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In this tutorial, we will consider how to enable both Python 2 and Python 3 for use on CentOS 8. In earlier distributions of CentOS, an unversioned Python command was available by default. 

When the CentOS installation was complete, it was possible to drop into a Python shell by simply running the “python” command in a terminal.

Paradoxically, CentOS 8 does not have an unversioned Python command by default.  This begs the question, why? RedHat states that this choice is by design “to avoid locking users into a specific version of Python.” Currently, RedHat 8 utilizes Python 3.6 implicitly by default, although Python 2.7 is additionally provided to maintain existing software.

Previously, the unversioned Python command in CentOS distributions, while convenient, posed specific issues. The unversioned Python would typically point to a Python 2 interpreter, but because Python 2 is now at EOL (end of life), this becomes problematic for several reasons. Simply re-pointing the command to Python 3 may seem like an uncomplicated solution, but this would be problematic on many levels due to possible confusion with versioning. Instead of continuing to point the “python” command to a default version of Python because of familiarity, or pointing it to Python 3 to keep up with the times, the choice was made to no longer include a default “python” command.

This is not to say that Python is no longer available by default on CentOS. Both Yum and the new DNF package managers specifically rely on Python. The Python version they now depend on is called the “Platform-Python.” The “Platform-Python” version, for all intents and purposes, should not be employed as an interactive means to utilize Python. 

How to Install Python 2 & 3 on CentOS 8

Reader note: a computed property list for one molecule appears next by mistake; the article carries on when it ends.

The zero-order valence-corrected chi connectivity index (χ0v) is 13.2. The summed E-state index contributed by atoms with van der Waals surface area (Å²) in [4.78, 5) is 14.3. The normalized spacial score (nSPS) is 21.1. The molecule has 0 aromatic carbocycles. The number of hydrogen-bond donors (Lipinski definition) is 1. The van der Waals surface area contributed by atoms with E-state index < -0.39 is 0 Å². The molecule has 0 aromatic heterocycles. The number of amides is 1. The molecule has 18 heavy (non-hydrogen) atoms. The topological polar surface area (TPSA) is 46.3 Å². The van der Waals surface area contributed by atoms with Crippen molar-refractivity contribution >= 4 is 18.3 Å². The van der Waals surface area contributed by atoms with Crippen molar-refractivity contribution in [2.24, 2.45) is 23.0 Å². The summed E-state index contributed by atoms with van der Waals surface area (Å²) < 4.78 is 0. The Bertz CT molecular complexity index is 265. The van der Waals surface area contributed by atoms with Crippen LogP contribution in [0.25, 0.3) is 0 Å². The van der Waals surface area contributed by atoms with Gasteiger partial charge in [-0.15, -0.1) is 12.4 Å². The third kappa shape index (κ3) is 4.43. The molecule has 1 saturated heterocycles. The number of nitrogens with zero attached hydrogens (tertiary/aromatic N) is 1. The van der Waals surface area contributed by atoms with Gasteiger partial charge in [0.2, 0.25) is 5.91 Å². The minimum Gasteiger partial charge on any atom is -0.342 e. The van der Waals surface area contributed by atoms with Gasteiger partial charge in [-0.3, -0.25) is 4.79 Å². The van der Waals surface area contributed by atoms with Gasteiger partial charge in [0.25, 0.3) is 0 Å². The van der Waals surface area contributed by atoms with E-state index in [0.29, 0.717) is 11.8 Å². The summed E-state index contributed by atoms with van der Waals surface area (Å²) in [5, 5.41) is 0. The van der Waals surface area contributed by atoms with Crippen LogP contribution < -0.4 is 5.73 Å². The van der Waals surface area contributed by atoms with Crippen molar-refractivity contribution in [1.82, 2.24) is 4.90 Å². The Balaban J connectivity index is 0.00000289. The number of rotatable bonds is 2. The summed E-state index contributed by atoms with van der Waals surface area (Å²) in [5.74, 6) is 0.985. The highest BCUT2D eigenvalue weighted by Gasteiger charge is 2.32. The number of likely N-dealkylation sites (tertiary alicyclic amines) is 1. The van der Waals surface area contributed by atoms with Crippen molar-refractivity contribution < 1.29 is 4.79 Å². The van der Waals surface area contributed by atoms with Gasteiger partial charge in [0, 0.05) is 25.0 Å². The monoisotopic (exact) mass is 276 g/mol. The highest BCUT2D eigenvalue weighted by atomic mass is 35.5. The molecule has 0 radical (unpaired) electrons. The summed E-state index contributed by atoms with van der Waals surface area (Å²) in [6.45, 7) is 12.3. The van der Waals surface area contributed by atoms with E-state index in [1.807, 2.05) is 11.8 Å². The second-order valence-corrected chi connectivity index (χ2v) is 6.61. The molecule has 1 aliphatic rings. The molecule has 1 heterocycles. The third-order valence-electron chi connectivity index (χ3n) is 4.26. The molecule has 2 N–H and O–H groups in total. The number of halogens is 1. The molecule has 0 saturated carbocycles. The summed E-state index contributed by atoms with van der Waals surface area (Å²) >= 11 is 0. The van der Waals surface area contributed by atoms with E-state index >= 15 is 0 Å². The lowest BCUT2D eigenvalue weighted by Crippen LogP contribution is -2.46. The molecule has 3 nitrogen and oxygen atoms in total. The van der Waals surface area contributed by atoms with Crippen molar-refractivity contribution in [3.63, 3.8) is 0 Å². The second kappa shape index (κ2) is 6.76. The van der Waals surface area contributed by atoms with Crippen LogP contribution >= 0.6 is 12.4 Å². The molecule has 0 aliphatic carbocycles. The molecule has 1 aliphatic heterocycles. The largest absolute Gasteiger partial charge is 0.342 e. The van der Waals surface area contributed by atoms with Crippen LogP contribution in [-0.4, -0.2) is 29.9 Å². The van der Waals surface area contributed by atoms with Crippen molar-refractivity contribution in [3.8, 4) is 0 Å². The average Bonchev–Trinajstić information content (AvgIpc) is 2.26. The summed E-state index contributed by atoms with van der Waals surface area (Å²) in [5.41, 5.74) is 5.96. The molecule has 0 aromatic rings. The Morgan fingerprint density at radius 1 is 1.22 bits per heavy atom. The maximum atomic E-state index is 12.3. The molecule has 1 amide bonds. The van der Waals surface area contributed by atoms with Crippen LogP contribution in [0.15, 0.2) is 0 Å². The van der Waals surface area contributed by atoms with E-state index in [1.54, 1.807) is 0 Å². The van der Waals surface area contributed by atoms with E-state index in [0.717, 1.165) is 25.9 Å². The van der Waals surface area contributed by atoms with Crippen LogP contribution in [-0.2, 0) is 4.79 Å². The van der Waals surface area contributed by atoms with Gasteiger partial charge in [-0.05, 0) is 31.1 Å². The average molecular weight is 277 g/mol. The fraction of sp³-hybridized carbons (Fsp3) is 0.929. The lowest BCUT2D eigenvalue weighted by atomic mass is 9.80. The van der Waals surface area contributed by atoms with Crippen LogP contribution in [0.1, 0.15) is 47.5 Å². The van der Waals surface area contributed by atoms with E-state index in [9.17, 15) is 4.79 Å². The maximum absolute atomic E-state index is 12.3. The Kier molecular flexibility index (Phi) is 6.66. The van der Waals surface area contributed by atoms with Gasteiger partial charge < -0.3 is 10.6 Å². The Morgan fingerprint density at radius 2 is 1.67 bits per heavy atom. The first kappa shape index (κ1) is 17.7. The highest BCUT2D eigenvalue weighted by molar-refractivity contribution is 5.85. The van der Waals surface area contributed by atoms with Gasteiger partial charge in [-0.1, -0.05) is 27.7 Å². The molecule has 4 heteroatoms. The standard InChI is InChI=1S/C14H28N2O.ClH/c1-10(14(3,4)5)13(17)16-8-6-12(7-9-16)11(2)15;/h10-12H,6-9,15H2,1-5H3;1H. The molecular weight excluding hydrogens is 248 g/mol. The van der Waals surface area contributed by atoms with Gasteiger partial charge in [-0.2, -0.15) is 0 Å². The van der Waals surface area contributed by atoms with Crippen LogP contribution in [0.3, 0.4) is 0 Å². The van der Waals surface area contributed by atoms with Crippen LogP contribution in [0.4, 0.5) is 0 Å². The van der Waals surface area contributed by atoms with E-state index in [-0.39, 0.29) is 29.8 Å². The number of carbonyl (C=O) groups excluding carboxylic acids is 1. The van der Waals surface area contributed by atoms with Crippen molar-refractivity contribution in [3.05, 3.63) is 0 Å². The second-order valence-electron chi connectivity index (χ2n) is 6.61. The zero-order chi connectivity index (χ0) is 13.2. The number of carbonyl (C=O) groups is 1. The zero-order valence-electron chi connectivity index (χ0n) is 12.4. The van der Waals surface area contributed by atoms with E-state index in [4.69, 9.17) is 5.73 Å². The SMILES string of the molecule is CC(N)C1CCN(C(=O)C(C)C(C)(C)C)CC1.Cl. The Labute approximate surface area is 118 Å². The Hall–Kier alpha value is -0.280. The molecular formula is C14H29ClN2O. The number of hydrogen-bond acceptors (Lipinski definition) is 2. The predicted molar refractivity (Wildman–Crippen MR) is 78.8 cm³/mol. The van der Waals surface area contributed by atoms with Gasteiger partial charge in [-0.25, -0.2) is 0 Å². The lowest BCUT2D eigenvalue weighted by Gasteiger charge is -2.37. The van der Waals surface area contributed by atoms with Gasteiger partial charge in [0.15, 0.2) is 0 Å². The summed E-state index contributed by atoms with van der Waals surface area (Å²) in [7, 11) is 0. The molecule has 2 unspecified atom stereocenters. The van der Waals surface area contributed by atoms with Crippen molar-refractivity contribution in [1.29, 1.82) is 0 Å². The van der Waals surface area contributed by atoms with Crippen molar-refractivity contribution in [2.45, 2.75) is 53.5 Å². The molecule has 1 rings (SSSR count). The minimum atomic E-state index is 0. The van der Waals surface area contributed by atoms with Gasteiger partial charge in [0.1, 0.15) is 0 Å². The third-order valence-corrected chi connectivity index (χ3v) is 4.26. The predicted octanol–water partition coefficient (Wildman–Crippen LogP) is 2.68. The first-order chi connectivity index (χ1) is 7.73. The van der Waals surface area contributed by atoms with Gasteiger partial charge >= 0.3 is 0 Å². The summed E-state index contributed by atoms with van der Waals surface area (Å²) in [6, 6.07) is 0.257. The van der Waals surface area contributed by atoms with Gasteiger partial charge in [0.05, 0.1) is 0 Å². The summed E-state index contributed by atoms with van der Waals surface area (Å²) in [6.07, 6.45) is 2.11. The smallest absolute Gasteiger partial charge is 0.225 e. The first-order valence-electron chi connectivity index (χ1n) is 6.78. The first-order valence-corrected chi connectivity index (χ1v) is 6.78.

• As always, we will be working as the root user in the terminal on a fresh installation of a CentOS 8 server. 
  • Common knowledge of the command-line interface in Linux

Install Python 2

Step 1: Update the Environment

It is always a good idea to start things off by ensuring that all of our system packages are up to date before installing new software. We are going to take advantage of the new package management software DNF for this purpose.

[root@centos8 ~]# dnf update -y

Step 2: Install Python 2

Now that the environment has been updated, let’s go ahead and use DNF to install Python 2. Thankfully, both Python 2 and 3 are included in the CentOS 8 base package repositories, so installing is straightforward.

oot@centos8 ~]# dnf install python2 -y

Step 3: Verify the Python 2 Install

To verify Python 2 is installed, we can run a simple “python2” command with the version flag.

[root@centos8 ~]# python2 -V
Python 2.7.16

Step 4: Running Python 2

Subsequently, in order to access the Python 2 shell, we can run the following command.

[root@centos8 ~]# python2
Python 2.7.16 (default, Nov 17 2019, 00:07:27)
[GCC 8.3.1 20190507 (Red Hat 8.3.1-4)] on linux2
Type "help", "copyright", "credits" or "license" for more information.

That’s it! Python 2 is now installed! It should be noted, the Python package installerPIP is also installed by default when Python 2 is installed, so you should be able to start working with Python packages right away.

Install Python 3

Step 1: Update the Environment

Once again, to maintain best practices, let’s go ahead and ensure our system packages are all up to date.

[root@centos8 ~]# dnf update -y

Step 2: Install Python 3

We are now ready to install Python 3.

oot@centos8 ~]# dnf install python3 -y

Step 3: Verify the Python 3 Install

We can verify the installation and version of Python 3 the same way we did with Python 2.

[root@centos8 ~]# python3 -V
Python 3.7.5rc1

Step 4: Running Python 3

Next, we can enter into a Python 3 shell environment by running the following command.

[root@centos8 ~]# python3
Python 3.6.8 (default, Nov 21 2019, 19:31:34)
[GCC 8.3.1 20190507 (Red Hat 8.3.1-4)] on linux
Type "help", "copyright", "credits" or "license" for more information.

As with the Python 2 installation, pip3 is likewise included when you install Python 3. There you have it! You’re ready to start working with Python on your CentOS 8 server.

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About the Author: Justin Palmer

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